SEAT and GAS NATURAL FENOSA partner to promote natural gas as vehicle fuel in Spain
Taiwan team engineers E. coli to produce n-butanol from glycerol

Hagens Berman files class-action fuel economy and emissions lawsuit against Fiat Chrysler and Cummins over SCR defect in RAM 2500 and 3500 diesels

Class-action law firm Hagens Berman Sobol Shapiro has filed a new class-action lawsuit against Fiat Chrysler (FCA) and Cummins charging that the automaker knowingly sold more than 135,000 RAM 2500 and 3500 trucks over the past four model years equipped with a Cummins diesel engine with a defect in the selective catalytic converter (SCR) system used for NOx control. The defect leads to lower fuel economy, non EPA-compliant emissions levels, and costly and frequent vehicle repairs, the complaint charges.

According to the lawsuit, RAM owners report that efforts to fix the faulty emissions system significantly affect engine performance and mileage, with miles per gallon dropping as much as 25%. When the SCR system breaks down, the filter gets clogged, requiring more fuel to be injected to burn it off, according to the complaint. This reduces the truck's fuel economy, according to the complaint.

Additionally, when FCA dealers attempt to fix the SCR system defect, they often simply “flash” the computer to prompt the truck to burn more fuel to clean the filter. When the computer in an affected Dodge RAM 2500 or 3500 is flashed, it causes the truck’s MPG to decline significantly, the lawsuit says.

The affected vehicles are the 2013-2017 RAM 2500 with Cummins diesel (2WD, 4WD) and 2013-2017 RAM 3500 with Cummins diesel (2WD, 4WD).

The lawsuit, filed 3 July 2017, in the US District Court for the Eastern District of Michigan, seeks damages and equitable relief for what it calls FCA’s and Cummins’ misconduct related to the design, manufacture, marketing, sale and lease of affected Dodge trucks with unlawfully high emissions.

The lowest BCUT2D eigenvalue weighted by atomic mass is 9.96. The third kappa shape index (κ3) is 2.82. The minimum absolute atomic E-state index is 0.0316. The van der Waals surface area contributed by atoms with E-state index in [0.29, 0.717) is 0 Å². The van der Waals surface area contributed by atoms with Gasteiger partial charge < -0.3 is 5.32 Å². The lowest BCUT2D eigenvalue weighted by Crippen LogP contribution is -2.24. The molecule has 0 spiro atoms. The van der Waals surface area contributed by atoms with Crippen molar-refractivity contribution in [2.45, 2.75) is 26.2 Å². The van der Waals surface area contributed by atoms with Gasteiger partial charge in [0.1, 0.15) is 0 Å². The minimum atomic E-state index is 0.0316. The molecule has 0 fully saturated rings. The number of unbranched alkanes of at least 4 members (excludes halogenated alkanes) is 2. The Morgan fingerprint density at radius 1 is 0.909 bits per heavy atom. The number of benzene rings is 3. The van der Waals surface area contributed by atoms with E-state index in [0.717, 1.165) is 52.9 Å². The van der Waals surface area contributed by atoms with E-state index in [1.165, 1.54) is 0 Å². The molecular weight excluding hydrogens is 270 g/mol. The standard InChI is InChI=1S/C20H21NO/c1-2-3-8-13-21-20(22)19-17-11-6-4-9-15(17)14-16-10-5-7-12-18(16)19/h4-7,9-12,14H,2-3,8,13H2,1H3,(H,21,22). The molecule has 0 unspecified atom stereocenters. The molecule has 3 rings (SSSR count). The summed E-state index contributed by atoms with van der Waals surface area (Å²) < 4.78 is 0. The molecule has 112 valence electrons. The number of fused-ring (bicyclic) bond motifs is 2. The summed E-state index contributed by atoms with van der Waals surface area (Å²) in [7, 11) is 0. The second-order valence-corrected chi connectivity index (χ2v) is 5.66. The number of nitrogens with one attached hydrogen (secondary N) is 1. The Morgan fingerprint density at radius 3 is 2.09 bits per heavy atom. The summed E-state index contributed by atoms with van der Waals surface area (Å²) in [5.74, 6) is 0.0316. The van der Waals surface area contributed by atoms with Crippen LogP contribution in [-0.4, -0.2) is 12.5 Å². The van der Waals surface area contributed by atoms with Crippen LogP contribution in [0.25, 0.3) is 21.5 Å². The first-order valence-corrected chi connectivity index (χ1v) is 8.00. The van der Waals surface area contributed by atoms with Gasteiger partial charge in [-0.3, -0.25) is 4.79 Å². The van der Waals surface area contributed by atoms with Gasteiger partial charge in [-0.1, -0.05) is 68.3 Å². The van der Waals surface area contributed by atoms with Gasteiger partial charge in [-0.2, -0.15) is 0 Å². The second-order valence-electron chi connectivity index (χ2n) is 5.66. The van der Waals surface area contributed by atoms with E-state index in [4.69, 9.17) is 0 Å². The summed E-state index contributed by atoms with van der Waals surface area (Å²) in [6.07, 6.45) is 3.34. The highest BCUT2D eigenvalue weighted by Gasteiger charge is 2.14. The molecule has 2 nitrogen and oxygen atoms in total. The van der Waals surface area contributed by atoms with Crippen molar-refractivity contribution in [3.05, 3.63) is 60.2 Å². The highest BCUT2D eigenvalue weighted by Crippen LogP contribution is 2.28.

The complaint hits both defendants with charges of fraudulent concealment, breach of warranty, violations of the Racketeer Influenced and Corrupt Organizations Act (RICO), and violations of several state consumer protection laws.

The lawsuit also charges that in addition to manufacturing and marketing vehicles with an emissions system that they knew would not work in the long term, FCA and Cummins also failed to fix another discrete issue related to the “washcoat,” or sealant applied to the SCR, which also contributed to illegally high emissions.

FCA and Cummins allegedly knew about the washcoat defect for years—at least as early as 2014—but failed to take action to mitigate the drop in the trucks’ performance or prevent the illegally high levels of pollution emitted by affected RAM trucks. FCA and Cummins were grappling over the issues of cost for the required recall, among other issues, according to the complaint.

Despite knowing that the vehicles failed to meet EPA requirements, the law firm charged, both defendants continued to advertise and represent that the trucks were EPA-compliant, even claiming that the Cummins engine was “the lowest emitting diesel engine ever produced.”

The complaint cites the experiences of named plaintiffs from Michigan, Alabama, Florida and Pennsylvania who had their vehicles flashed by dealership mechanics. One of the suit’s named plaintiffs, Forrest Poulson, had his truck flashed three times. On one occasion, he asked his dealership mechanic why they were doing it. The mechanic replied, “I will deny this later, but I can tell you that the PCM updates are diverting fuel into the exhaust system to make it burn hotter so that it reduces the amount of emissions leaving the tailpipe.” The mechanic also told him that upwards of 25% of the fuel is being diverted through the exhaust system to heat up the emissions, according to the filed complaint.

The lawsuit against Fiat Chrysler is the latest in a series of automotive and emissions cases brought by Hagens Berman’s automotive legal team, which has tackled GM, Mercedes-Benz and VW as well. Hagens Berman also previously filed emissions suits against Fiat Chrysler regarding its 2007-2012 Dodge RAM 2500 and 3500, and its 2014-2016 Dodge RAM 1500 and Jeep Grand Cherokee EcoDiesel, which led to a formal investigation by the EPA.

Hagens Berman is reaching out to owners or lessees of a 2013-2017 Dodge RAM 2500 or 3500 with a 6.7-L Cummins diesel engine to see if they might be entitled to compensation.



I clearly say to put gasoline serial hybrid in vehicles. Now look at this mess, he bought a diesel to get the opportunity to sue the manufacturer.


Vehicle manufacturers should charge an extra $1000/vehicle to cover potential law suits?

The comments to this entry are closed.